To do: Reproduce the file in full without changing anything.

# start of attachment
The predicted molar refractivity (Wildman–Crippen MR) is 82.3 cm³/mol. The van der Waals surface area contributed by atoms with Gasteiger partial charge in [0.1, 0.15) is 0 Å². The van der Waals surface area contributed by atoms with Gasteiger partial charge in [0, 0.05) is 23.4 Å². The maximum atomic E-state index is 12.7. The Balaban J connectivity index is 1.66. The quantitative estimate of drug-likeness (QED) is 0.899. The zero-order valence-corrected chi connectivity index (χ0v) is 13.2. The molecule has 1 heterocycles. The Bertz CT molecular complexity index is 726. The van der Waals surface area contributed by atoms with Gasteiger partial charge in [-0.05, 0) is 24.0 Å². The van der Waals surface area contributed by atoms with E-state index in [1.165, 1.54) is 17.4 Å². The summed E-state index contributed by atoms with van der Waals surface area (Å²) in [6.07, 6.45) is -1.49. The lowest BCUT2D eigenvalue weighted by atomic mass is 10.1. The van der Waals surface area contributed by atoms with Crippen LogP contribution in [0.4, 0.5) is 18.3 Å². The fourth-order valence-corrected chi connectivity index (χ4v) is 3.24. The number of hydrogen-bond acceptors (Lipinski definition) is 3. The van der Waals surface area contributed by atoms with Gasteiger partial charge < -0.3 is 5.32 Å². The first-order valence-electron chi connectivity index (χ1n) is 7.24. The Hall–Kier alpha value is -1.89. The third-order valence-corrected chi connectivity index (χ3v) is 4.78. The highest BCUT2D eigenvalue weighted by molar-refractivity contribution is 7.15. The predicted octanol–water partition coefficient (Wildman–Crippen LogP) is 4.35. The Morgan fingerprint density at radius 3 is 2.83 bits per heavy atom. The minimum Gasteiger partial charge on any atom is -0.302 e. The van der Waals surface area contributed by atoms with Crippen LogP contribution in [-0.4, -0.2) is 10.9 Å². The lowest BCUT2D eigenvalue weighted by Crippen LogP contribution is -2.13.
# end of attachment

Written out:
The predicted molar refractivity (Wildman–Crippen MR) is 82.3 cm³/mol. The van der Waals surface area contributed by atoms with Gasteiger partial charge in [0.1, 0.15) is 0 Å². The van der Waals surface area contributed by atoms with Gasteiger partial charge in [0, 0.05) is 23.4 Å². The maximum atomic E-state index is 12.7. The Balaban J connectivity index is 1.66. The quantitative estimate of drug-likeness (QED) is 0.899. The zero-order valence-corrected chi connectivity index (χ0v) is 13.2. The molecule has 1 heterocycles. The Bertz CT molecular complexity index is 726. The van der Waals surface area contributed by atoms with Gasteiger partial charge in [-0.05, 0) is 24.0 Å². The van der Waals surface area contributed by atoms with E-state index in [1.165, 1.54) is 17.4 Å². The summed E-state index contributed by atoms with van der Waals surface area (Å²) in [6.07, 6.45) is -1.49. The lowest BCUT2D eigenvalue weighted by atomic mass is 10.1. The van der Waals surface area contributed by atoms with Crippen LogP contribution in [0.4, 0.5) is 18.3 Å². The fourth-order valence-corrected chi connectivity index (χ4v) is 3.24. The number of hydrogen-bond acceptors (Lipinski definition) is 3. The van der Waals surface area contributed by atoms with Gasteiger partial charge < -0.3 is 5.32 Å². The first-order valence-electron chi connectivity index (χ1n) is 7.24. The Hall–Kier alpha value is -1.89. The third-order valence-corrected chi connectivity index (χ3v) is 4.78. The highest BCUT2D eigenvalue weighted by molar-refractivity contribution is 7.15. The predicted octanol–water partition coefficient (Wildman–Crippen LogP) is 4.35. The Morgan fingerprint density at radius 3 is 2.83 bits per heavy atom. The minimum Gasteiger partial charge on any atom is -0.302 e. The van der Waals surface area contributed by atoms with Crippen LogP contribution in [-0.4, -0.2) is 10.9 Å². The lowest BCUT2D eigenvalue weighted by Crippen LogP contribution is -2.13.